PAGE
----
Great Places To Stay In Tennessee

Friday, November 22, 2013 - by Tennessee Business Spotlight

Whether you want to visit the bright lights of a big city or unwind in the country, Tennessee has plenty of places to accommodate your traveling needs. Southerners are known for their hospitality, and Tennessee is certainly no exception. From The Peabody in Memphis to the General Morgan Inn in Greenville, check out these great places to stay.

Blackberry Farm

In 1939, Mrs. Florida Lasier of Chicago snagged her silk stockings on a wild blackberry bramble while exploring the idyllic Smoky Mountain foothills, and the name Blackberry Farm was born.

Thirty-six years later, the Beall family invested their hearts and souls in the same romantic site that has become their family home and lifelong passion. Today, one of America's most celebrated intimate luxury hotels beckons discerning guests who aspire to escape modern-day frenzy and slip into a Blackberry s... Read More

Carnegie Hotel

A Truly Exceptional Hotel Experience Awaits. Imagine personalized and attentive service, a range of outstanding amenities and elegant and sophisticated surroundings all in one package. At the Carnegie Hotel & Spa, an intimate boutique hotel in Johnson City, Tennessee, it’s all here and it’s all within your easy reach. With a superb, service-oriented staff, Old World ambiance, a full-service Spa and fantastic dining, the Carnegie Hotel & Spa offers a truly exceptional hotel experience.... Read More

Commodore Hotel and Cafe

Perfect for romantic getaways, outdoor adventures, or restorative retreats, this idyllic hideaway is conveniently located between Nashville and Memphis, and accessed by driving thru scenic, wide-open spaces. Michael & Kathy Dumont restored an all-but- forgotten 1939 hotel in the middle of Linden’s Arts and Historic District. Located along the original music highway between Nashville & Memphis, this historic hotel has housed famous musicians as well as aspiring artists. Some guests report se... Read More

General Morgan Inn

The General Morgan Inn is located in the heart of Historic Downtown Greeneville, TN. Originally built in 1884 as a railroad hotel called the Grand Central Hotel. After the turn of the century the hotel was purchased by the Brumley family and operated as the Hotel Brumley until the early 1980's. The hotel was closed and through an extensive community effort was renovated and reopened in 1996 as the General Morgan Inn. To honor our heritage the Inn's fine dining restaurant was named Brumley's whic... Read More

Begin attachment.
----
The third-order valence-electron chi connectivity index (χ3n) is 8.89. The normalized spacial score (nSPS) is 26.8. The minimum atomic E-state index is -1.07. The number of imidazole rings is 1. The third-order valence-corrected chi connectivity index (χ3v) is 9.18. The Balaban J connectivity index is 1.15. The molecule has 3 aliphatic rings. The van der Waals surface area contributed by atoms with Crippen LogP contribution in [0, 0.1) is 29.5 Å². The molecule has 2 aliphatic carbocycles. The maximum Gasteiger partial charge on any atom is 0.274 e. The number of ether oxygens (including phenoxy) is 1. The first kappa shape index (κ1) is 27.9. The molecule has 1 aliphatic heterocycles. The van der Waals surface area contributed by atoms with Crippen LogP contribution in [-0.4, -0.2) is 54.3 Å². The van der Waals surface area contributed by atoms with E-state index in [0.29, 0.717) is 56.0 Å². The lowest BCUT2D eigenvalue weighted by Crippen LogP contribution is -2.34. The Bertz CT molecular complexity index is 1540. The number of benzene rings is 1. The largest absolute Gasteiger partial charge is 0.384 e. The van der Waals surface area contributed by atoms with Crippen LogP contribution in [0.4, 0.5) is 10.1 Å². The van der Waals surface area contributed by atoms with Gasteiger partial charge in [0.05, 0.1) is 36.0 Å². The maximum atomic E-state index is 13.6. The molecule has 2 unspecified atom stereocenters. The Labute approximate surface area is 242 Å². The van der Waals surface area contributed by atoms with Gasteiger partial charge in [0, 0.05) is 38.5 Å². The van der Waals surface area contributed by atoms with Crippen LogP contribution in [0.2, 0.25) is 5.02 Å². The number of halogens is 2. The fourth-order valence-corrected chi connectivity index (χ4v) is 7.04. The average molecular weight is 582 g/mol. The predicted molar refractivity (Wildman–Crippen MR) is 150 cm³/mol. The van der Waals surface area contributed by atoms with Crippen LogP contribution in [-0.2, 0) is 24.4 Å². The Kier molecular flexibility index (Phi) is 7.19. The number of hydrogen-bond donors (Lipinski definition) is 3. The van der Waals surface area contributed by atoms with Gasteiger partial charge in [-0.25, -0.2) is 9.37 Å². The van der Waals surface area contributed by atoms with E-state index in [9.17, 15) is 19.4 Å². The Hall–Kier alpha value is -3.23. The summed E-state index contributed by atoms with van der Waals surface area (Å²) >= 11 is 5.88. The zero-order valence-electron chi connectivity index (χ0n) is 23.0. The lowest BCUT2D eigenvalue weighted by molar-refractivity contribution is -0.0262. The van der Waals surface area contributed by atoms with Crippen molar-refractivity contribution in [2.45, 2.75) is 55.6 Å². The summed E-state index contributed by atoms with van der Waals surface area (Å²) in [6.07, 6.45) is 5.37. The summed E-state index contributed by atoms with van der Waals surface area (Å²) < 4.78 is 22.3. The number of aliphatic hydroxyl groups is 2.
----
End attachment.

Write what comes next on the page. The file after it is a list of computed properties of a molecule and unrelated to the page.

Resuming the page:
River Cottage Guest House

River Cottage is beginning it's third year of operation and has welcomed guests from across the United States and Europe. It is owned by Anthony and Mary Ann Gilchrist and their sons, Bob and Will. Mary Ann grew up next door at the Cherry Mansion, a Pre-Civil War home that was headquarters for Gen. Ulysses Grant prior to the Battle of Shiloh. She and Anthony built River Cottage in 1984 where they raised their two boys and a host of pets over the next 25 years. After the deaths of her parents, Ma... Read More

The Peabody Memphis

The Peabody Memphis opened in 1869 as a symbol of the South's rebirth. Named for philanthropist George Peabody, it quickly became the business and social hub of Memphis. In 1925, The Peabody was rebuilt at its present location on Union Avenue and continued to host presidents, celebrities, socialites and prominent business professionals. In the mid-1970s, The Peabody closed its doors as downtown Memphis experienced economic decline. But the "South's Grand Hotel" would not stay shuttered for long.... Read More

Note: All recipient information provided by the companies.


Rock City’s Enchanted MAiZE Reopens Sept. 25

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Roy Exum: Goodbye To My Scooter

The month of August turned out to be unkind, with my dog, my favorite aunt and my magnificent mother all dying within three weeks’ time. As I finally begin to push out the three newest dents in my soul, my habit has been to write something akin to a goodbye note to those I have loved. I’m not ready for Aunt Martha and Mother yet – not by a stretch -- but I remembered Scooter with ... (click for more)